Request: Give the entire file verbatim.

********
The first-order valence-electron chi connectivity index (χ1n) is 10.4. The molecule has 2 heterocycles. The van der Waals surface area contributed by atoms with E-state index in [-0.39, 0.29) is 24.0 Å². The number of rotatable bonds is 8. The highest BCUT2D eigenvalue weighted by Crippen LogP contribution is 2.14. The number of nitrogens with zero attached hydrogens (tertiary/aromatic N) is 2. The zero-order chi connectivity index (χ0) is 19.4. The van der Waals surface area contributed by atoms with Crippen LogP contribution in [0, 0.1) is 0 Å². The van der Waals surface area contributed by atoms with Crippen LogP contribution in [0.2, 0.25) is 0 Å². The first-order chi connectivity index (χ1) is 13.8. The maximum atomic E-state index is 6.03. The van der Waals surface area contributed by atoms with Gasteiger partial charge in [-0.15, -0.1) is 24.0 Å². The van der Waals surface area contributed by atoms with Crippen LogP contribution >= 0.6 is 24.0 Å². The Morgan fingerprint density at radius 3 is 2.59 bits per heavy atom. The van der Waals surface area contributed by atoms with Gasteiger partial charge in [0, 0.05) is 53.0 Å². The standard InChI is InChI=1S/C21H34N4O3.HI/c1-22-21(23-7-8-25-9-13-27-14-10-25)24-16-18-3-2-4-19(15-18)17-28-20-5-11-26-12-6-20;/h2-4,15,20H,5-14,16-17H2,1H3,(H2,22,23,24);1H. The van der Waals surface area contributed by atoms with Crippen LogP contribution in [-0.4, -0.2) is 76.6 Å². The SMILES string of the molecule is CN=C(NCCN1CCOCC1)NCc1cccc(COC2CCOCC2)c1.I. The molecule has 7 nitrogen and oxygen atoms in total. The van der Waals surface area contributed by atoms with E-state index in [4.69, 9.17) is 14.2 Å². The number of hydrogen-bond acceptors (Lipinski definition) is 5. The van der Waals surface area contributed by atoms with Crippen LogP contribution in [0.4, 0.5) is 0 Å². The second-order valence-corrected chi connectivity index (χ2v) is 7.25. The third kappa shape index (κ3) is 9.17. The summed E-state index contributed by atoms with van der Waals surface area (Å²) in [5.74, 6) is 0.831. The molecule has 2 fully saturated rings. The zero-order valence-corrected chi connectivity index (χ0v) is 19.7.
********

The first-order valence-electron chi connectivity index (χ1n) is 10.4. The molecule has 2 heterocycles. The van der Waals surface area contributed by atoms with E-state index in [-0.39, 0.29) is 24.0 Å². The number of rotatable bonds is 8. The highest BCUT2D eigenvalue weighted by Crippen LogP contribution is 2.14. The number of nitrogens with zero attached hydrogens (tertiary/aromatic N) is 2. The zero-order chi connectivity index (χ0) is 19.4. The van der Waals surface area contributed by atoms with Crippen LogP contribution in [0, 0.1) is 0 Å². The van der Waals surface area contributed by atoms with Crippen LogP contribution in [0.2, 0.25) is 0 Å². The first-order chi connectivity index (χ1) is 13.8. The maximum atomic E-state index is 6.03. The van der Waals surface area contributed by atoms with Gasteiger partial charge in [-0.15, -0.1) is 24.0 Å². The van der Waals surface area contributed by atoms with Crippen LogP contribution >= 0.6 is 24.0 Å². The Morgan fingerprint density at radius 3 is 2.59 bits per heavy atom. The van der Waals surface area contributed by atoms with Gasteiger partial charge in [0, 0.05) is 53.0 Å². The standard InChI is InChI=1S/C21H34N4O3.HI/c1-22-21(23-7-8-25-9-13-27-14-10-25)24-16-18-3-2-4-19(15-18)17-28-20-5-11-26-12-6-20;/h2-4,15,20H,5-14,16-17H2,1H3,(H2,22,23,24);1H. The van der Waals surface area contributed by atoms with Crippen LogP contribution in [-0.4, -0.2) is 76.6 Å². The SMILES string of the molecule is CN=C(NCCN1CCOCC1)NCc1cccc(COC2CCOCC2)c1.I. The molecule has 7 nitrogen and oxygen atoms in total. The van der Waals surface area contributed by atoms with E-state index in [4.69, 9.17) is 14.2 Å². The number of hydrogen-bond acceptors (Lipinski definition) is 5. The van der Waals surface area contributed by atoms with Crippen LogP contribution in [0.4, 0.5) is 0 Å². The second-order valence-corrected chi connectivity index (χ2v) is 7.25. The third kappa shape index (κ3) is 9.17. The summed E-state index contributed by atoms with van der Waals surface area (Å²) in [5.74, 6) is 0.831. The molecule has 2 fully saturated rings. The zero-order valence-corrected chi connectivity index (χ0v) is 19.7.